Greer: He's so complex. Here's a guy who sleeps with married women. And then he's so wonderful with children, and so wonderful with animals. He challenges your idea of what it means to be a good person.
iW: So what is it with Duncan, is he fat? Goofy looking?
Greer: He's a good-looking heavy guy. You wouldn't suspect him of being any sort of lothario. One friend of his told him if he lost a little weight maybe he could get some women. And he said, dude, I've had more women than you'll ever have in your life. Another time, Duncan had this really good-looking roommate and they ended up liking the same woman. The good-looking guy said, "You'll never get her." And of course she went for Duncan.
iW: Did either of you ever succumb to Duncan's charms?
Greer [smiling sheepishly]: I was about 21
Jenniphr: You weren't that young.
Greer: I was in my twenties. It was brief but it was intense because we were philosophizing -- we both studied philosophy. He wasn't like a Steve at all. He was like "I really like you" right off the bat. When we heard about the Tao of Steve I wasn't dating him. We thought it was the funniest thing in the world. It's not like we were offended. And we're feminists. It's funny. I hope people don't think we're advocating manipulation. But it struck us as really original to combine Eastern religion and the essence of Steve McQueen.
iW: How did the three of you get involved in writing the screenplay?
Greer: It was about five years after I graduated from Yale Drama School. I was acting. I did a lot of wonderful off-off Broadway shows, but I couldn't get arrested for anything bigger. I got more and more desperate. Jenniphr and Duncan had been talking about doing this project. I was going to give up, take the GRE's and go to John Jay College in forensic psychology. Then I said, I'll do this one last thing. Jenniphr thought maybe she'd make a documentary about Duncan. And then we thought we'd do a one-man show. But about 50 people would see that. I said, "What about a feature film?" And they said great. I said, "Can I have a part in it?" They said great.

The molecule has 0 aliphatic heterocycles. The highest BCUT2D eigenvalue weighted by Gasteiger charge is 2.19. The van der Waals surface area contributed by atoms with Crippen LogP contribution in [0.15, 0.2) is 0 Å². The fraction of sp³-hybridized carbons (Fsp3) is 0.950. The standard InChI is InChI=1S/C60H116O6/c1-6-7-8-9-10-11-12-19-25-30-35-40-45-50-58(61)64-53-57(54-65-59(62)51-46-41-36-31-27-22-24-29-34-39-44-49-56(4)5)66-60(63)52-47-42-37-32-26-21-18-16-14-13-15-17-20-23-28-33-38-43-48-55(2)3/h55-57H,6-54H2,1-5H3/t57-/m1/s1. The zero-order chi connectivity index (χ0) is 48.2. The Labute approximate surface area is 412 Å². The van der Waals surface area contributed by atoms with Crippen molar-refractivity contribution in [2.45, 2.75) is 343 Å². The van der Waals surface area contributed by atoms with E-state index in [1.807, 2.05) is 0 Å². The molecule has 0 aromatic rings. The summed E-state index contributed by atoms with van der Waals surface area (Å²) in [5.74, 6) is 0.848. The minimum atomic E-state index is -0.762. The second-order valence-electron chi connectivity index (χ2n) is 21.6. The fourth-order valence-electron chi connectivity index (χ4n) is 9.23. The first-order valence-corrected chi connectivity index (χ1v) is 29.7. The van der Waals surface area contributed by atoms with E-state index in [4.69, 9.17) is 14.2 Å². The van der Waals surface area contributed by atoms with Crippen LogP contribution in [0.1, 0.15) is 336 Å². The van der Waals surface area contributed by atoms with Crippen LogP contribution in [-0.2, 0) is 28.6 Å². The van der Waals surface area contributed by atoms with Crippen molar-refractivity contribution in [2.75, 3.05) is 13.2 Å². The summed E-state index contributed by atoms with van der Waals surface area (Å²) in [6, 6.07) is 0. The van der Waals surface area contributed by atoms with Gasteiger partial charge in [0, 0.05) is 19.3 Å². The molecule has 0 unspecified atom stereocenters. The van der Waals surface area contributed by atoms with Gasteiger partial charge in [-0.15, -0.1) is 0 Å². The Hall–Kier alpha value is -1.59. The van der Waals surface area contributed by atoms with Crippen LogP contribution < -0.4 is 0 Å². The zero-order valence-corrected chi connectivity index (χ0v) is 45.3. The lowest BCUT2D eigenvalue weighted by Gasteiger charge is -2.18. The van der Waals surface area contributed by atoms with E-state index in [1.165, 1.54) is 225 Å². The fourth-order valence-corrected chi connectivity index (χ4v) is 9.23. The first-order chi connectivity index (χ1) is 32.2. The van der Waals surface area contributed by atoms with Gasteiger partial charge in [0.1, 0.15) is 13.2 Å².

"It will really be the year of the woman when there are more women [filmmakers] than their percentage of the population."
iW: You guys went through a lot of drafts, apparently.
Jenniphr: The hardest part was coming up with some kind of story. We knew we had a very compelling character, but we had no real story. Duncan wanted to make a car chase, drug deal, cops-and-guns road movie. We wanted to make a more personal odyssey film. We dragged him screaming into the personal journey story. And then we dragged him even further into the romantic comedy.
Greer: What happened is when Good Machine came on board a year and a half into it or so, they said the strongest part of this was the romance. They said, let us know more about why Dex loves Syd [the character Greer plays], why she loves him.
iW: What did they think you should cut out?
Greer: They said maybe you might want to think about cutting some of the God stuff. And there was a lot of stuff about Dex's mother. At one point there was stuff about his job as a kindergarten teacher.
Jenniphr: It was too much information. We had this whole sequence with Lao-Tze in it. Then, whoooo, it was gone. We had even cast for it. That would have been a really independent film.
iW: How did you guys end up in Sante Fe, where the movie is shot?